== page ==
FWC issues bear-hunting permits despite lawsuit 

Weeks after the Florida Fish and Wildlife Commission voted almost unanimously to revive the practice of hunting black bears in the state, a coalition of environmental groups has filed suit to block the hunt.

Seminole County's Speak Up Wekiva was joined by the Sierra Club, the League of Women Voters of Florida, the Center for Biological Diversity (based in Tucson, Arizona) and Environmental Action (based in Boston) in asking a court to consider the constitutionality of the FWC's decision. The suit was filed in Leon County circuit court on Friday, July 31.

300 Estimated number of black bears in Florida in 1970s

"[The FWC] violated its constitutionally mandated mission to preserve and protect wildlife when commissioners voted in June to authorize the state's first bear hunt in two decades," the organizations said in a statement about the suit. Bears are one of the state's natural resources the FWC should protect, the groups contend, so the agency shouldn't be putting them in the line of fire.

The FWC's claim, in opening season on bears, is that the population needs to be thinned. Only three years ago, black bears were considered endangered in Florida. Today, the state estimates that there are 2,500 to 3,000 bears in the state – but in a June interview with the Tampa Bay Times, FWC executive director Nick Wiley said the commission doesn't really know how large the population actually is. That's partly because their official count isn't due to conclude until next year. What they do know, another commissioner told the TBT, is that there have been a growing number of black bear encounters with humans. "We don't want to be exposed if there's another attack," commissioner Richard Corbett (who is a mall developer, by the way) told the TBT. "We've got to take action to protect children and other people."

2012 Year the Florida Fish and Wildlife Commission voted to remove black bears from state’s endangered list

The environmental groups have pointed out in their campaign against black bear season, however, that hunting bears isn't proven to keep them from invading backyards and neighborhoods – smart bear-proofing is, but the FWC has been intent on getting this hunt underway, and the FWC voted 5-1 in favor of it.

The goal of Speak up Wekiva's suit was to block the sale of bear-hunting permits until a court can resolve whether the FWC's actions were legal. However, the agency went ahead with its plan and began selling bear-hunting permits on Monday, Aug. 3.

Nobody knows for sure Number of bears living in the state today; the FWC says it’s probably around 3,000, but the agency’s official count won’t be completed until next year.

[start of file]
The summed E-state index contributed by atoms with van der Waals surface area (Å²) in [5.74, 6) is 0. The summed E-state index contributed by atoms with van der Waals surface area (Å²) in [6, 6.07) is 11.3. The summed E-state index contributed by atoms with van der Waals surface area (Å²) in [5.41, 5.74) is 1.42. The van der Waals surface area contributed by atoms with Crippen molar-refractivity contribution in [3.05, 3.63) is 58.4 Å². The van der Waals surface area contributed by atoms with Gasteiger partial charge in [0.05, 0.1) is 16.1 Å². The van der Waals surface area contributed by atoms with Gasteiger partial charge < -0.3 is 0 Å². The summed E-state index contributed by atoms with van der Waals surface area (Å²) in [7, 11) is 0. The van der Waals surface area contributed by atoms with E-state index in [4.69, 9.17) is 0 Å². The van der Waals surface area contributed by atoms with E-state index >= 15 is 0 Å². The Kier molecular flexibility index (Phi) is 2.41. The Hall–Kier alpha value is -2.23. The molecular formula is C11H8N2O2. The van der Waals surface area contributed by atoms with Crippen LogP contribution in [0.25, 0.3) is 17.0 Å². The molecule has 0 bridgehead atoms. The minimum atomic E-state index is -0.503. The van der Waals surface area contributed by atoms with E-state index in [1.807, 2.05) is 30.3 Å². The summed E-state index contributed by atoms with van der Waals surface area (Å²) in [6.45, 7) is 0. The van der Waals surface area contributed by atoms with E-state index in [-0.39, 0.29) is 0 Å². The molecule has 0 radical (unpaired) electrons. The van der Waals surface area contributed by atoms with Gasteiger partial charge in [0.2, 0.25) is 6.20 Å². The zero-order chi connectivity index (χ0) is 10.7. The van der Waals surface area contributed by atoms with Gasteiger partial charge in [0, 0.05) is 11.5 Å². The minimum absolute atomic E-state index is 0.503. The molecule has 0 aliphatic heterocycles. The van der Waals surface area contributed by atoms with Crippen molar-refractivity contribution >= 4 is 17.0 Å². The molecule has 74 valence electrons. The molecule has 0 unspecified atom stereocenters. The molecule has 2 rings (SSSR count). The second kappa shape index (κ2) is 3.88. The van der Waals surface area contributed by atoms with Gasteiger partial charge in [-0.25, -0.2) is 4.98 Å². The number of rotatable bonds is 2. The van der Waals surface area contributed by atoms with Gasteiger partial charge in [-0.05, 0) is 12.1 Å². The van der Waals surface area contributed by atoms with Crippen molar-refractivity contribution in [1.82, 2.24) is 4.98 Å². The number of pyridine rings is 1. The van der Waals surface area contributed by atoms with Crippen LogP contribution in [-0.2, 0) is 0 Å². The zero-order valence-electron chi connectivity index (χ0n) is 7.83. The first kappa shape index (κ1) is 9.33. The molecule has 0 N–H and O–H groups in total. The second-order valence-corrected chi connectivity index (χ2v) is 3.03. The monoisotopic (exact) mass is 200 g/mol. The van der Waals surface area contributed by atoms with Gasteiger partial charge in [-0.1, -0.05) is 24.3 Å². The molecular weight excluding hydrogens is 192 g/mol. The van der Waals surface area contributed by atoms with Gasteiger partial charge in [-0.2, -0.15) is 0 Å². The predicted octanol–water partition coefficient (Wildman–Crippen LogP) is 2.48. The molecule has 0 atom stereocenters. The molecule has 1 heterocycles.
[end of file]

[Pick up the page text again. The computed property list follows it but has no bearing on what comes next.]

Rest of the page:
Don't be too surprised. The FWC, as it stands now, is made up of real estate investors, developers, contractors, ranchers and lawyers, many appointed by Gov. Rick Scott, under whose administration nonpartisan organization Public Employees for Environmental Responsibility has determined that enforcement of environmental regulations has plummeted. Sure, Scott was recently given an award for his environmental stewardship by the Fish & Wildlife Foundation of Florida – but that organization, it turns out, is a supporting organization for the FWC. Its leader? A Miami real estate developer and lobbyist.

Good luck, bears. You're going to need it.

FWC also takes aim at panthers

The next species on the Florida Fish and Wildlife Commission’s hit list? Florida panthers, which are critically endangered. It’s estimated that only 100-180 breeding panthers live in the state now, but according to FWC Liesa Priddy, they’re becoming a nuisance.

“Panther populations are straining and currently exceed the tolerance of landowners, residents and recreationists in the region,” according to a FWC policy memo drafted in part by Priddy that suggests that the animals may no longer need the “endangered” designation. Priddy, a South Florida rancher appointed to the FWC in 2012, told news outlets that she lost approximately 10 calves to suspected panther attacks over the course of several years. However, she assured everyone who asked, reduced protections for panthers would have no benefit for her personally.



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